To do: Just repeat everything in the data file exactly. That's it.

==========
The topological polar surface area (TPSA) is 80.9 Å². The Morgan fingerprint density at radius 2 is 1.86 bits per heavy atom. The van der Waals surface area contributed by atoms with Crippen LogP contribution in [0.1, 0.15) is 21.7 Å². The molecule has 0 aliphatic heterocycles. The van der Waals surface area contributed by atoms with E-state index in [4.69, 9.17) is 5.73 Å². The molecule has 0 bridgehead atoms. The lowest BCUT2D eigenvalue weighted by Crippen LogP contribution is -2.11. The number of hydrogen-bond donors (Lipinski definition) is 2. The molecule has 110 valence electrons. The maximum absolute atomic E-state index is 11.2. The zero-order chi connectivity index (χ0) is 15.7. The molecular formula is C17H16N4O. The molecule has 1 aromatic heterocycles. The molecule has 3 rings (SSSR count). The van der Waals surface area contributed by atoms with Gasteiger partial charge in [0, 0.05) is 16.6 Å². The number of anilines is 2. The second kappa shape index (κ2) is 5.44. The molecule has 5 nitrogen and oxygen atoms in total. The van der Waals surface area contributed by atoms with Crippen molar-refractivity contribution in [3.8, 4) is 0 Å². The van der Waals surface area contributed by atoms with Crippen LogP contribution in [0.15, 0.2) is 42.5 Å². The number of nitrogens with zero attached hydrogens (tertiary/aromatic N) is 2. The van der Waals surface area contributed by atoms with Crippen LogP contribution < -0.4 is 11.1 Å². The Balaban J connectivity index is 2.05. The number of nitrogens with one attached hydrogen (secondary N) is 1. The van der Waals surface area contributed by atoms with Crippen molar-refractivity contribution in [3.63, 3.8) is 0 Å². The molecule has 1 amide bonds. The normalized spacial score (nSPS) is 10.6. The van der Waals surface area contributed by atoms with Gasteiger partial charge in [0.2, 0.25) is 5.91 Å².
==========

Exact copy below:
The topological polar surface area (TPSA) is 80.9 Å². The Morgan fingerprint density at radius 2 is 1.86 bits per heavy atom. The van der Waals surface area contributed by atoms with Crippen LogP contribution in [0.1, 0.15) is 21.7 Å². The molecule has 0 aliphatic heterocycles. The van der Waals surface area contributed by atoms with E-state index in [4.69, 9.17) is 5.73 Å². The molecule has 0 bridgehead atoms. The lowest BCUT2D eigenvalue weighted by Crippen LogP contribution is -2.11. The number of hydrogen-bond donors (Lipinski definition) is 2. The molecule has 110 valence electrons. The maximum absolute atomic E-state index is 11.2. The zero-order chi connectivity index (χ0) is 15.7. The molecular formula is C17H16N4O. The molecule has 1 aromatic heterocycles. The molecule has 3 rings (SSSR count). The van der Waals surface area contributed by atoms with Gasteiger partial charge in [0, 0.05) is 16.6 Å². The number of anilines is 2. The second kappa shape index (κ2) is 5.44. The molecule has 5 nitrogen and oxygen atoms in total. The van der Waals surface area contributed by atoms with Crippen molar-refractivity contribution in [3.8, 4) is 0 Å². The van der Waals surface area contributed by atoms with Crippen LogP contribution in [0.15, 0.2) is 42.5 Å². The number of nitrogens with zero attached hydrogens (tertiary/aromatic N) is 2. The van der Waals surface area contributed by atoms with Crippen LogP contribution < -0.4 is 11.1 Å². The Balaban J connectivity index is 2.05. The number of nitrogens with one attached hydrogen (secondary N) is 1. The van der Waals surface area contributed by atoms with Crippen molar-refractivity contribution in [3.63, 3.8) is 0 Å². The molecule has 1 amide bonds. The normalized spacial score (nSPS) is 10.6. The van der Waals surface area contributed by atoms with Gasteiger partial charge in [0.2, 0.25) is 5.91 Å².